Christmas Day 2015

A Meditation On The Incarnation

       Let's review for a minute the basic theme of Christmas: the birth of Jesus Christ. On Christmas Eve we read the story of the angelic announcement of our Savior's birth to shepherds tending sheep in the fields just beyond Bethlehem. The following Sunday, we read the prologue of John's Gospel with the majestic summary of the doctrine of the Incarnation: "In the beginning was the Word and the Word was with God and Word was God... and the Word became flesh and dwelt among us." And then, the Sunday after that—today—we read the story of the Gentile kings who followed the star to Bethlehem bringing gifts to the Savior.  So year after year we read the same three stories, and year after year we are reminded in sermon after sermon of the same truths. The shepherds represent Israel who has patiently awaited its Savior. That Savior now is here and he is Christ the Lord, the one who will be crowned the king of Israel. But he is not the Savior of Israel only. He is also the Savior of all mankind. The Gentile kings who come to worship him at his birth represent the whole world beyond the borders of Israel. Christ is coming to save them as well from their sins and to reconcile them to God from whom, because of Adam's sin, we have all been estranged. Christ can do this for Jew and Gentile alike because he is more than a man, he is man but he is also the Word become flesh, he is also God. At the center of every Christmas sermon is this mystery, the mystery of the Incarnation: in Christ, God has became man while remaining fully God. In Christ God has become one of us, God has come among us, in person, God has taken a mother, God has visited the earth and dwelt among us. We are not alone in this universe. God is with us.

        There is another dimension to the Christmas message, and that is that God did not come to earth unannounced. He announced his coming many times through his prophets. Both the angelic announcement to the shepherds and the presence of the gentile kings at his birth represent a fulfillment of prophecy. In the birth of Christ, God is doing what he promised to do. The shepherds are told that at last the promise of God to David is being fulfilled, and that one is born who will rule on his throne forever. This is the son of the virgin whom Isaiah foretold would be Immanuel—God is with us (Mt.1.22–23). God has come to Israel in a little child, born in Bethlehem, and he will be the Prince of Peace. God promised to send Israel a great king who would bring eternal peace to the nation and Jesus is that one.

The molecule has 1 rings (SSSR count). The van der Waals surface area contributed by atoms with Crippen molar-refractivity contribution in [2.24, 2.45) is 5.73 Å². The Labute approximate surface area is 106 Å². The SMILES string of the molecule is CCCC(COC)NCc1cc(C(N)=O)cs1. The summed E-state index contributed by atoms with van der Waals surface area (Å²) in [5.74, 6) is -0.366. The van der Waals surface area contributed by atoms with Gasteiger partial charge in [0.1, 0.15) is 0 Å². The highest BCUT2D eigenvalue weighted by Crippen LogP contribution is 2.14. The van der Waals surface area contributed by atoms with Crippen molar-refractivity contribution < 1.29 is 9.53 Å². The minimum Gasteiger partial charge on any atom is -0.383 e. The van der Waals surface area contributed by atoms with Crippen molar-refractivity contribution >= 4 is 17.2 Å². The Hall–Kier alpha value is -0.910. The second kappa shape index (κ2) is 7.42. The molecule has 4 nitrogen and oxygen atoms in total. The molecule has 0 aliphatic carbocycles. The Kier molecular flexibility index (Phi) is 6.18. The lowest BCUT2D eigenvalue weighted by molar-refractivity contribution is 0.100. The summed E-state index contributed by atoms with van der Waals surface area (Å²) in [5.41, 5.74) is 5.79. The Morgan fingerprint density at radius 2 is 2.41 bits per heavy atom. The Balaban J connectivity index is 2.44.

But Isaiah also foretold that he would be the king of kings and that gentile kings would come to him, "Those who live in darkness have seen great light, on them has light shined." That promise too is being fulfilled; the savior is going unite the whole world, Jew and non-Jew alike, in a new religion that worships him, as Isaiah said, "every knee shall bow and every tongue confess"  the one true God,  the savior of the Jews who is also the King of Kings, the Lord of Lords.

        So what is Christmas? It is the celebration of the birth of Jesus. And who is he that people in every nation and of every race should celebrate his birth? He is the king of the Jews and the King of all Kings. He is the divinely anointed ruler whose coming into the world from heaven was announced by the prophets multiple times through the centuries before it happened. He is therefore more that a human king. He is also a divine king. He is again, in John's eloquent formulation, "the Word become flesh who dwelt among us." (Jn.1.14) He is eternal God become a human being. He is God become a man. His appearing among us is a miracle—a living sacrament of flesh and blood and bone (Titus 3.4–7). In him, time and eternity intersect. He is the crossroads of mortality and immortality, the one in whom sin is defeated by holiness. In Him heaven has come down to earth as on Jacob's ladder so that we on earth might through him ascend that ladder to heaven (Jn.1.51). God became man so that man might though him become one with God. He took our sin upon himself so that we who are born in sin might though him be born again to a new life of sanctification and redemption, the divine life that he offers all those who love him and believe in him (1Pt.1.23). Christ has come not to show the world a new and better way of living but to offer the world a new kind of life, the life that is free of sin and thus the punishment of death: eternal life. A life that is now available to all human beings because of Christ. He offers the world this new life, his own divine life and he offers it to all as a free gift through faith,” that all who believe in him may not perish but have eternal life"(Jn.3.16).  God has come to us in person and has taken on a human nature so that we may receive from him the divine nature (2Pt.1.4). That is the Christmas message.